# Wall to Wall 2.0

## Technology Tools for Educators

Padlet - A virtual wall that allows students to express their thoughts, ideas, questions, etc. on a common topic. Think of it as an online sheet of paper that can be accessed on any device.

WeVideo - An online video creation tool that allows one to edit videos, collaborate to create videos, and share videos across multiple devices. The basic edition is FREE, and the upgrades start at or around \$10.

If you examine the image below, you will see that each grade level's Average Winter RIT Score (blue line) for Reading is above the National Average RIT Score (grey line) for Reading! Very nice! Your hard work, efforts, and commitment to improvement is making a difference.

## The Differentiated Classroom

Tiered Instruction

When you tier instruction, you make slight (or not so slight) adjustments within the same lesson to meet the needs of all of your students. The key to this strategy is that all students learn the same fundamental concepts and key ideas, but they do so through different modes and activities.

The activities and/or assignments can be adjusted in any of the following ways:

• Amount of materials
• Level of complexity (Bloom's, Webb's, and Costa's frameworks)
• Time allowed
• Pacing
• Number of required steps
• Form or expression of task
• Structure

Example:

Pythagorean Theorem Assignment

Tier 1: Apply the formula to triangles.

Tier 2: Identify applications of the formula that are used in the real-world.

Tier 3: Devise a real-life application of the formula and apply it.

## Reading Strategy/Intervention of the Month

"Word Attack" Hierarchy

When using this strategy, you prompt your students to apply a hierarchy of word-attack skills whenever the they misread a word. You will give specific cues in a descending order. If the student correctly identifies the word after any cue, you will stop delivering cues at that point and direct the student to continue reading. Keep in mind, however, that you want to avoid too many reading interruption, thus do not correct minor errors, i..e, misreading or omitting "the" or "a" or dropping suffixes such as -s, -ed-, and -ing.

Hierarchy of Cues:

1. "Try another way." This cue is given directly after a reading error and alerts the student to the fact that he or she has misread a word.
2. "Finish the sentence and guess the word." The student is encouraged to make use of the sentence context to discover the correct word pronunciation.
3. "Break the word into parts and pronounce each one." The student is directed to sound out the segments of a word independently.
4. Using an index card, cover parts of the word and ask the student to sound out only part of the word that is visible.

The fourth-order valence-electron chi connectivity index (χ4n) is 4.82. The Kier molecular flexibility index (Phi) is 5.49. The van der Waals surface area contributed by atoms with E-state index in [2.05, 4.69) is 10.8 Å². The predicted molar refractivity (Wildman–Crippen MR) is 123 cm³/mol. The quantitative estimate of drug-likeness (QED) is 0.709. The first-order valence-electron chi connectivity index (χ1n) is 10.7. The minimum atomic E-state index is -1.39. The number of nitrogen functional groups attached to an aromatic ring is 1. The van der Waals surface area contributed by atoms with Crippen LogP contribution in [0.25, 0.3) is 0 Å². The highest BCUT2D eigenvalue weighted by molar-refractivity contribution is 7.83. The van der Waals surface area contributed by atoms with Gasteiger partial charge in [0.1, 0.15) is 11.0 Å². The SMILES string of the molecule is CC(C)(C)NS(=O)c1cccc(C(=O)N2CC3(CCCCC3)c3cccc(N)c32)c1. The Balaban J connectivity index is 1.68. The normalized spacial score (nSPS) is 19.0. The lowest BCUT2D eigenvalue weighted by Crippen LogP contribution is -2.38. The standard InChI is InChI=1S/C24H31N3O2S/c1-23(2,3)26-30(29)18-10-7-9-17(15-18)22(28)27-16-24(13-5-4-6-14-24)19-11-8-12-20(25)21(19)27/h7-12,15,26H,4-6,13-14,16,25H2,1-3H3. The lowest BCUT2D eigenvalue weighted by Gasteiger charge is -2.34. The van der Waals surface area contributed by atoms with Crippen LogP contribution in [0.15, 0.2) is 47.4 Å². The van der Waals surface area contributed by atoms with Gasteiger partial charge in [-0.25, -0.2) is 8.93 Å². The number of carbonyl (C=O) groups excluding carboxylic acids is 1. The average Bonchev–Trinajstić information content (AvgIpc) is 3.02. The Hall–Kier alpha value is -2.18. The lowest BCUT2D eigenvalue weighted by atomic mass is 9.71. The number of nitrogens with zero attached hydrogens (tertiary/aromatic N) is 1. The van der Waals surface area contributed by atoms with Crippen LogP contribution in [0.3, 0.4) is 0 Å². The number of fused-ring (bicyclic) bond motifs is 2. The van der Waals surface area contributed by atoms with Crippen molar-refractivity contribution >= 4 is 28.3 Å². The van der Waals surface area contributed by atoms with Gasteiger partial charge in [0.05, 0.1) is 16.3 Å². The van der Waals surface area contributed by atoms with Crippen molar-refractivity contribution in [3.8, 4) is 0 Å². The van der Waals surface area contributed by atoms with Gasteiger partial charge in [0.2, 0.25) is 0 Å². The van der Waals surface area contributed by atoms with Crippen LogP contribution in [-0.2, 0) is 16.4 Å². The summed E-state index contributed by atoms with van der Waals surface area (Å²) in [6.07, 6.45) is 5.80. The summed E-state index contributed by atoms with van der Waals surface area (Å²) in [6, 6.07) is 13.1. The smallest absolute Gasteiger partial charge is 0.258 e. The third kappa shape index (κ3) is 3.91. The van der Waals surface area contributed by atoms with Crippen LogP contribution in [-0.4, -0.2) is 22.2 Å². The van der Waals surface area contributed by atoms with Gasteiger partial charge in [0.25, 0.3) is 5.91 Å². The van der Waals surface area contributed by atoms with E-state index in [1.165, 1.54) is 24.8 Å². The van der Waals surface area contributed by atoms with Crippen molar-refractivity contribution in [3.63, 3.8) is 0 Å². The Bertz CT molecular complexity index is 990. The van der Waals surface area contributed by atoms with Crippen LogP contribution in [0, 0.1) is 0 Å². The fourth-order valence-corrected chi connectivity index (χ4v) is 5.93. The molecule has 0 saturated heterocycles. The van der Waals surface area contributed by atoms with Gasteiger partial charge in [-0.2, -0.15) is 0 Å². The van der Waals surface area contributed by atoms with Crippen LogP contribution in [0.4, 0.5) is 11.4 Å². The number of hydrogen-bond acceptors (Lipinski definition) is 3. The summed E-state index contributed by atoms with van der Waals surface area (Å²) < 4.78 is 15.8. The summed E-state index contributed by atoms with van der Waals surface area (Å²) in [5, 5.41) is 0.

5. "What does '_____' make?" As you cover the selected parts of the word with an index card, ask the student to use phonics information to sound out the word.
6. "The word is ______." If the student cannot decode the word despite the cues and support, supply the word to him or her. Then, direct the student to repeat the word and to continue reading.

## Behavior Strategy/Intervention of the Month

Token Economy

For this strategy, students are given tokens when appropriate behaviors are displayed. The tokens can then be exchanged at a later date for reinforcers. Now, the key point is that the reinforcers need to be just that, reinforcers. Thus, it is a good idea to solicit student feedback on what would be ideal reinforcers. Ideas for tokens can include:

• Plastic chips
• Stars
• Smiley faces
• Stickers
• Paper clips
• Marbles or beans in a jar
• Holes punched in a card

Resource: http://165.139.150.129/intervention/Token.pdf

## Math Strategy/Intervention of the Month

Errorless Learning Worksheets

Students who are reluctant to practice math facts to build computational fluency may be motivated to work the problems if they are given worksheets that include the answer key displayed on the actual worksheets (usually the top of the page). Using this approach, students are told to complete the worksheet as quickly as possible, and if they come to problem that they cannot solve, they are encouraged to locate the problem and its correct answer in the key located on the page and write it in. This speed drill has been known to not only build computation fluency, but also promote students' ability to visualize and use a mental number line.

For an added motivational factor, consider having the students chart or graph their results and attempt to better the previous scores with each new trial.